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Arby’s Restaurant Group Notifies Customers of Payment Card Incident

Update - April 14, 2017 – The time frames that were listed when this notification was first posted varied by restaurant but in each case began no earlier than October 20, 2016 and ended no later than January 12, 2017. After further analysis, Arby’s believes that the start time for certain restaurants may be different than what was initially listed, although still within the October 20, 2016 to January 12, 2017 time frame. Additionally, for a small number of restaurants, the start time of the time frame may be as early as October 8, 2016. The time frames have been updated accordingly on the website.

California residents please click here
March 10, 2017

Arby’s Restaurant Group, Inc. (ARG) values the relationship our restaurants have with our guests and understands the importance of protecting payment card information. We want to inform you of an incident that may involve some of that information.

Upon learning of the incident, ARG immediately notified law enforcement and a thorough investigation was commenced. ARG learned of, and quickly took measures to contain and eradicate, malware that was present on the point-of-sale (POS) systems of certain restaurants. ARG believes that, by means of the malware, the intruder may have been able to access data from payment cards used during time frames that vary by restaurant but in each case begin no earlier than October 20, 2016 and end no later than January 12, 2017.

A list of restaurants apparently affected and specific timeframes can be found by clicking the Locations tab above. Only company-owned restaurants were impacted. In some instances, the malware appears to have identified data from the card’s magnetic stripe that included the cardholder name and number and in other instances the card data identified by the malware did not appear to include the cardholder name. It is possible that not every card was identified.

ARG has been working closely with the payment card companies regarding this matter. Payment card network rules generally state that cardholders are not responsible for fraudulent charges that are timely reported. Accordingly, ARG guests, like any cardholder, should promptly report unauthorized charges to the bank that issued their card.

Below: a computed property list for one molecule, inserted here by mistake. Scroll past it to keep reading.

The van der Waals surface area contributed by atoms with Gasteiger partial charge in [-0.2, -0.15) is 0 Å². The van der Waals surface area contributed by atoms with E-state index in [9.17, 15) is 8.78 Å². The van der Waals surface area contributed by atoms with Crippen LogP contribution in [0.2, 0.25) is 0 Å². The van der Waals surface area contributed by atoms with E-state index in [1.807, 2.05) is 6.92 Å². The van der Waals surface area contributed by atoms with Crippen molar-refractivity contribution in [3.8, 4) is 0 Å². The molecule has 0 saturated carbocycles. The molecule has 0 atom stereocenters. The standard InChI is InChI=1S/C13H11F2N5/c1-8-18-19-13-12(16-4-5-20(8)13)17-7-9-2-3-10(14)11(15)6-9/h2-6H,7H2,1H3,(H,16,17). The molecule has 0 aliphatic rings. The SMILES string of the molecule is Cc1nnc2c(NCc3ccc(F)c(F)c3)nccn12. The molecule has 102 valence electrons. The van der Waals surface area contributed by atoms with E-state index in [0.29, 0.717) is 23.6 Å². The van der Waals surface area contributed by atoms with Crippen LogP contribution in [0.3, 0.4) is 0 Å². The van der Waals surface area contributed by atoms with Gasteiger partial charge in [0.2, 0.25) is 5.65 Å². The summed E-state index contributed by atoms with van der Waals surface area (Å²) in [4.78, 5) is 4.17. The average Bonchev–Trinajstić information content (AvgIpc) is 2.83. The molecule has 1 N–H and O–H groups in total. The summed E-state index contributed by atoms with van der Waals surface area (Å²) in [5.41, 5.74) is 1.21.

For more information regarding this incident, guests can call 1-800-599-2729 between the hours of 7:00 a.m. and 11:00 p.m. CST.

MORE INFORMATION ON WAYS TO PROTECT YOURSELF

We remind you it is always advisable to be vigilant for incidents of fraud or identity theft by reviewing your account statements and free credit reports for any unauthorized activity. You may obtain a copy of your credit report, free of charge, once every 12 months from each of the three nationwide credit reporting companies. To order your annual free credit report, please visit www.annualcreditreport.com or call toll free at 1-877-322-8228. Contact information for the three nationwide credit reporting companies is as follows:

Equifax Experian TransUnion
Phone: 1-800-685-1111
P.O. Box 740256
Atlanta, Georgia 30348
www.equifax.com
Phone: 888-397-3742
P.O. Box 9554
Allen, Texas 75013
www.experian.com
Phone: 888-909-8872
P.O. Box 105281
Atlanta, GA 30348-5281
www.transunion.com

If you believe you are the victim of identity theft or have reason to believe your personal information has been misused, you should immediately contact the Federal Trade Commission and/or the Attorney General’s office in your state. You can obtain information from these sources about steps an individual can take to avoid identity theft as well as information about fraud alerts and security freezes. You should also contact your local law enforcement authorities and file a police report. Obtain a copy of the police report in case you are asked to provide copies to creditors to correct your records. Contact information for the Federal Trade Commission is as follows:

Federal Trade Commission, Consumer Response Center, 600 Pennsylvania Avenue, NW Washington, DC 20580, 1-877-IDTHEFT (438-4338), www.ftc.gov/idtheft

If you are a resident of Maryland, you may contact the Maryland Attorney General’s Office at
200 St. Paul Place, Baltimore, MD 21202, www.oag.state.md.us, 1-888-743-0023.

If you are a resident of North Carolina, you may contact the North Carolina Attorney
General’s Office at 9001 Mail Service Center, Raleigh, NC 27699, www.ncdoj.gov, 1-919-716- 6400.

If you are a resident of Massachusetts, note that pursuant to Massachusetts law, you have the right to obtain a copy of any police report.

Massachusetts law also allows consumers to request a security freeze. A security freeze prohibits a credit reporting agency from releasing any information from your credit report without written authorization. Be aware that placing a security freeze on your credit report may delay, interfere with, or prevent the timely approval of any requests you make for new loans, credit mortgages, employment, housing, or other services.